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Washington Lawyer

Legal Spectator: Finders, Minders, and Grinders

From Washington Lawyer, April 2010

By Jacob A. Stein

spectatorThe person who made the satirical comment that a law practice is made up of Finders, Minders, and Grinders knows the game. The Finder brings in the client. The Minder keeps the client happy. The Grinder (see Herman Melville’s Bartleby the Scrivener) reads and writes, and never sees the client.

The Finders I have known are not all alike. I shall describe a few. I start with Fred. He had a number of odd jobs before he attended a mid-level law school as a night student. During the day he was an insurance adjuster.

His law school grades were unremarkable. After law school, he continued as an adjuster until he obtained, with some help from his hometown congressional delegation, a legal position with a governmental agency.

He was gifted with a surface warmth that attracted people. With it he climbed the bureaucratic ladder to a level where he had some power. Once there, he was as helpful as he could be with those who, in the business world, needed the agency’s help.

He accepted invitations to speak at business conventions. He was a good speaker. He remained to answer the attendees’ questions after each speech. By this time, he was a man of experience. In the words of Aldous Huxley:

Experience is not a matter of having actually swum the Hellespont, or danced with the dervishes, or slept in a doss-house. It is a matter of sensibility and intuition, of seeing and hearing the significant things, of paying attention at the right moments, of understanding and coordinating. Experience is not what happens to a man; it is what a man does with what happens to him.

When politics changed the way the agency did business, he joined a moderately sized law firm specializing in his former agency’s work. He wrote letters to those he had met when he was with the agency. The executive director of a trade group he spoke with after one of his speeches retained him. Executive directors are a good source of business.

Now he was the Finder who needed a Minder. The Minder must be available to the client at all times. Furthermore, he or she must remind the client what a gifted lawyer the Finder is. The Minder usually becomes a single Finder’s chief of staff, making sure the Grinder is doing his or her work and that the client is kept happy.

As we can see, without the Finder, there are no clients. Without the Minder, there is no backup to attend to the client’s needs. Without the Grinder, there is no one bringing in the law.

Let me describe another Finder. She had an outstanding academic record, graduating with honors from a top law school. She clerked for an appellate judge. She then went to the U.S. Department of Justice. Three years later she went with a large law firm, commencing as a Minder. She watched the way the Finder did things. She learned rather quickly that she had more ability than the Finder. She captured a few firm clients and then went to another firm, as a Finder.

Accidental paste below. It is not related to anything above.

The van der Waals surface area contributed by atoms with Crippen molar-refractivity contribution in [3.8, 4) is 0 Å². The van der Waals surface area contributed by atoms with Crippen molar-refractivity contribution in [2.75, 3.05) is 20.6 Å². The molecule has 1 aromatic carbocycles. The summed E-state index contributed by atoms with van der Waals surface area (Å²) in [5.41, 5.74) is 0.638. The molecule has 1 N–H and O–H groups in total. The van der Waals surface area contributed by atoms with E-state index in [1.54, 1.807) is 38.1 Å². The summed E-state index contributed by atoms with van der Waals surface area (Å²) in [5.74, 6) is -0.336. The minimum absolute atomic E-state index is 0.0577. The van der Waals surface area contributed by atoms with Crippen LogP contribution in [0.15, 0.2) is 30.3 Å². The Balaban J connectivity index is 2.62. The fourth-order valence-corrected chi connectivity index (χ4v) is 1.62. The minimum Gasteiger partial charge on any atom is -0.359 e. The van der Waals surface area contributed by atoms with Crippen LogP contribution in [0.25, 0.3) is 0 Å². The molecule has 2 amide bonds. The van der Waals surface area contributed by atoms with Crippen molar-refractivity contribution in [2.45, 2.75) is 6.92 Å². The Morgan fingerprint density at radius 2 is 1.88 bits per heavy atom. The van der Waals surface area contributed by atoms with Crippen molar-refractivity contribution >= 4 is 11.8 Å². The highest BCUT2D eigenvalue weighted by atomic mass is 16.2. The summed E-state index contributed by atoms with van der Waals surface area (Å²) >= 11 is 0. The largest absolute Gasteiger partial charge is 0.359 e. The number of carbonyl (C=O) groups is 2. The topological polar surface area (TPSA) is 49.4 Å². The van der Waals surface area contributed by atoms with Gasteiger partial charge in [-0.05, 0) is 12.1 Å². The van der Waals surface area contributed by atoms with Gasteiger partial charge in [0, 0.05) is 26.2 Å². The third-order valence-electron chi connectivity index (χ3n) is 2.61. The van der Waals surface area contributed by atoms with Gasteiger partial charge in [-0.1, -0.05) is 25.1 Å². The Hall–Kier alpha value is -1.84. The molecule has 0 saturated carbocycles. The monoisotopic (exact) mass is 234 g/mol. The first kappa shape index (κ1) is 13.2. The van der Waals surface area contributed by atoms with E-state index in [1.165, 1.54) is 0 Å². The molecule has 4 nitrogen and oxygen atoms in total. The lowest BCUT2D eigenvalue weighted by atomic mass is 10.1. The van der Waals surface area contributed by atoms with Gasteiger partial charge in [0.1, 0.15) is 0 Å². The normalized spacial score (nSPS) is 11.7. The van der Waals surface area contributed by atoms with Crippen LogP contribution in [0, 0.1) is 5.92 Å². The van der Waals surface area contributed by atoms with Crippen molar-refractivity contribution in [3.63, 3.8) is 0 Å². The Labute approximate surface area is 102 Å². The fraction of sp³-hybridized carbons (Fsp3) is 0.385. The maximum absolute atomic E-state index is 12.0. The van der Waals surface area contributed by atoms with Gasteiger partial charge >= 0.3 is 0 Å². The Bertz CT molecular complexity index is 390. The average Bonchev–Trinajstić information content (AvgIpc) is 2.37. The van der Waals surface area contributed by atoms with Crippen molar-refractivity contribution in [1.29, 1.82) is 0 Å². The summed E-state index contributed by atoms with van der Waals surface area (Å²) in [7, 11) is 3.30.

Milton Gould was an active New York trial lawyer. His partner was William Shea. They were both Triple-A Finders. Mr. Gould was a winner in court. Mr. Shea was influential in New York politics. What Mr. Shea could not resolve out of court, Mr. Gould resolved in court. The courtroom winner types, such as Gould, Ed Williams, and Mel Belli, get the clients as long as they win and publicize the wins.

There is a special type of Finder who gets good grades in law school, goes straight to a prestigious law firm, and remains there. He is a moderately good Finder. He gets business within the firm and from friends he met in college and law school. Friends who are doing well in the business world and are general counsel in large firms.

In today’s market, when a lawyer is invited to leave his firm he contacts a placement person, the headhunter, who first wants to know whether that person is a Finder. Does he have a book of business, a list of his own clients? Without that he cannot get the money he wants.

When a Finder believes he is not being appreciated by his partners, he, too, will speak to a headhunter. He is confident there are firms that want him. If this Finder has had trouble with other firms that did not appreciate him, his big book of business may not be enough for him to join the type of firm he wants.

Prominent politicians who leave public service to join a law firm are not necessarily successful Finders. They either make it fast or they don’t. Those who work for the politicians, most of the time, do very well.

There are some excellent lawyers who never get clients. Then there are lawyers who have the magic. They meet people in an elevator and, going from the 10th floor to the lobby, they have a good client.

If you are not a Finder, if you do not have the magic, don’t despair. You may be that person who finds work as a lawyer in a setting that Primo Levi described—a setting consistent with the ancient, timeless destiny that measures you against the world through your own work, where you risk getting it wrong and where you can try and try again until you hit the target. Take that, you skeptics.

Reach Jacob A. Stein at [email protected].